TransAlt: Hit-and-Run Alert and Reward Bills Should Be Broadened to Include More Crashes
The bills as written limit alerts and rewards to crashes resulting in severe injury and death, leaving thousands of injury-causing crashes unaffected.
NYPD and DOT offered testimony today in support of two City Council bills intended to help police catch hit-and-run drivers. However, Transportation Alternatives said the bills don’t cover enough types of crashes.
Intro 1463 would establish an “Amber Alert”-type system to facilitate public involvement in helping police track down hit-and-run drivers. The bill says alerts could be issued through email, texts, phone calls, and/or television and radio broadcasts.
Intro 1418 would allow for an award fund for information that leads to the “apprehension, prosecution, or conviction” of a motorist who injures or kills someone and leaves the scene.
City Council member and transportation committee chair Ydanis Rodriguez is the primary sponsor of both bills.
According to figures cited by Council Member Vanessa Gibson, there were 44,865 hit-and-run crashes in NYC in 2016, with only 510 drivers arrested. NYPD testified that 61 hit-and-run crashes last year resulted in death or critical injury, and 28 of those drivers were apprehended.
Around 40,000 hit-and-runs in 2016 involved property damage only — leaving some 4,000 injury crashes that resulted in no arrest.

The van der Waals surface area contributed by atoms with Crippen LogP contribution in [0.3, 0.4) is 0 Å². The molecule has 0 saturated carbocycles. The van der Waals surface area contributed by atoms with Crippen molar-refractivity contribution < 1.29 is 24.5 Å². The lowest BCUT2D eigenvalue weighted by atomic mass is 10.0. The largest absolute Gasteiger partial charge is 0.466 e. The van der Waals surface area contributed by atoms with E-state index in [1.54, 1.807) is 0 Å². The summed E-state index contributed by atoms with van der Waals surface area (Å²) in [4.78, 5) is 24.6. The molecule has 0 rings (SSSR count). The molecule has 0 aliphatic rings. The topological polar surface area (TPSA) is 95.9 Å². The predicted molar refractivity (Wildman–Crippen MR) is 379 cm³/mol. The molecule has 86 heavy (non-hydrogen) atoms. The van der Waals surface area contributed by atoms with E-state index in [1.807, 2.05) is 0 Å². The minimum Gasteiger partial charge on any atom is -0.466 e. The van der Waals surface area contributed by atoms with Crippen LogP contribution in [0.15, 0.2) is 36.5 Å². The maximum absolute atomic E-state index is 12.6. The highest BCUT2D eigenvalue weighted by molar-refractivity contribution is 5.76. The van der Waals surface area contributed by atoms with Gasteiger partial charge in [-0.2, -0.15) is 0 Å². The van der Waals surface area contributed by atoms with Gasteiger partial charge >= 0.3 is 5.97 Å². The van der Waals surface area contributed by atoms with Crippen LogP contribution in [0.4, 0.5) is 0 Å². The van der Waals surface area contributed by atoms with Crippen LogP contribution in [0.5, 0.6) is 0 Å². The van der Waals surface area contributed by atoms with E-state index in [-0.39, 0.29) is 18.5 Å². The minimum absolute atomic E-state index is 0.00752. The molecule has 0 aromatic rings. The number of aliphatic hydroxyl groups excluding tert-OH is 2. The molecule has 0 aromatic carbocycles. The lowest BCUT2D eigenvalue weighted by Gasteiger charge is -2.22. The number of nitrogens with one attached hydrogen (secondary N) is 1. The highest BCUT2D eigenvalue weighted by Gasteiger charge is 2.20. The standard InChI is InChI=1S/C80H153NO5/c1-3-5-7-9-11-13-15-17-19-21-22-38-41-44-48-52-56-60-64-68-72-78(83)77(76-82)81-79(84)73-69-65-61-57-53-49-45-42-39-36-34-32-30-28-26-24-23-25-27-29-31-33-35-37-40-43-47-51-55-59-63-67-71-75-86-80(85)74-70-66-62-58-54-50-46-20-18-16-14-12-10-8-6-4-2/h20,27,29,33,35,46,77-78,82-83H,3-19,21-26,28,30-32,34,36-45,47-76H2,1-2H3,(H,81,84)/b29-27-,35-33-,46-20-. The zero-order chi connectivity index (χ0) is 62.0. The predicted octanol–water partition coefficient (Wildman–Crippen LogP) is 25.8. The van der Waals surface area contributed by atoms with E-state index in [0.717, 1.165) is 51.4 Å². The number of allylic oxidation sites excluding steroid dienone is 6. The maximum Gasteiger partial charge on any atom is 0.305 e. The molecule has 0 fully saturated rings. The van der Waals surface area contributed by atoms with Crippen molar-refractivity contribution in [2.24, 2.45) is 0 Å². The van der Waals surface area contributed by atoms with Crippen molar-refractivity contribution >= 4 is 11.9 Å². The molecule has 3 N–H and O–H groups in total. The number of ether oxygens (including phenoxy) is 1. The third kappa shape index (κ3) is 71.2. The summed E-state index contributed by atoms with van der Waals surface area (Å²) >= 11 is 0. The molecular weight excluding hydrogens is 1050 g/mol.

Though NYPD testified in favor of both bills, department officials expressed concern that too many alerts would desensitize the public. NYPD already disseminates information on hit-and-run vehicles through social media and other outlets, department brass said, and suggested that NYC’s system, if adopted, should emulate those in other states, where alerts are sent out only when witnesses get a full license plate number or a partial plate number and a “good vehicle description.” NYPD also wants alerts limited to serious injury crashes.
Council Member David Greenfield noted the thousands of injury-causing crashes that are never solved, and referred to hit-and-runs as an “epidemic.” If a motorist breaks someone’s leg and drives away, Greenfield said, the city should take that incident seriously.
In testimony, Transportation Alternatives Policy and Research Manager Julia Kite noted that the alert system bill defines hit-and-run as when a driver knows or has “cause to know that serious physical injury has been caused.”
The reward fund, meanwhile, would only apply in cases where a victim dies or sustains “serious physical injury” — defined under state law as injuries that create substantial risk of death or long-term effects on bodily function.
“This limited definition is problematic because drivers who leave the scene of a crash rarely stop long enough to assess the severity of injuries to the victims, nor are most drivers equipped to make a diagnosis,” said Kite. “Additionally, first responders often require a significant amount of time to determine injury severity.”
Instead, TransAlt proposed that the bills use NYC’s definition of personal injury, which would broaden crashes that trigger alerts and rewards to include injuries that are not life-threatening — “reflecting that leaving the scene is egregious in and of itself,” Kite said.